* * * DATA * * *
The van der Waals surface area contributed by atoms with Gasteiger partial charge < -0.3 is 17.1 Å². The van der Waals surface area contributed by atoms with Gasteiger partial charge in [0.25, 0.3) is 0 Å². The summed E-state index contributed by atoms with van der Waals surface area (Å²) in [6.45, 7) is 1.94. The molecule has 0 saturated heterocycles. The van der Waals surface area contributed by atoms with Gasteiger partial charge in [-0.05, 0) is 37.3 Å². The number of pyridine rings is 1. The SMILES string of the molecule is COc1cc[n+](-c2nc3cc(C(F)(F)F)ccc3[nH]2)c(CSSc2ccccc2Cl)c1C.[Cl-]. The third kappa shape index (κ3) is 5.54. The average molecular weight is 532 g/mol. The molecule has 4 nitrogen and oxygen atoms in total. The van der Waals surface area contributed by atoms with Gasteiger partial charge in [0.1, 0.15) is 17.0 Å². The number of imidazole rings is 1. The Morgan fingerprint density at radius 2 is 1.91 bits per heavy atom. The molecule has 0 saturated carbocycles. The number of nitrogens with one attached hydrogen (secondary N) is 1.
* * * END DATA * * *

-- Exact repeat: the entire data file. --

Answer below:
The van der Waals surface area contributed by atoms with Gasteiger partial charge < -0.3 is 17.1 Å². The van der Waals surface area contributed by atoms with Gasteiger partial charge in [0.25, 0.3) is 0 Å². The summed E-state index contributed by atoms with van der Waals surface area (Å²) in [6.45, 7) is 1.94. The molecule has 0 saturated heterocycles. The van der Waals surface area contributed by atoms with Gasteiger partial charge in [-0.05, 0) is 37.3 Å². The number of pyridine rings is 1. The SMILES string of the molecule is COc1cc[n+](-c2nc3cc(C(F)(F)F)ccc3[nH]2)c(CSSc2ccccc2Cl)c1C.[Cl-]. The third kappa shape index (κ3) is 5.54. The average molecular weight is 532 g/mol. The molecule has 4 nitrogen and oxygen atoms in total. The van der Waals surface area contributed by atoms with Gasteiger partial charge in [0.1, 0.15) is 17.0 Å². The number of imidazole rings is 1. The Morgan fingerprint density at radius 2 is 1.91 bits per heavy atom. The molecule has 0 saturated carbocycles. The number of nitrogens with one attached hydrogen (secondary N) is 1.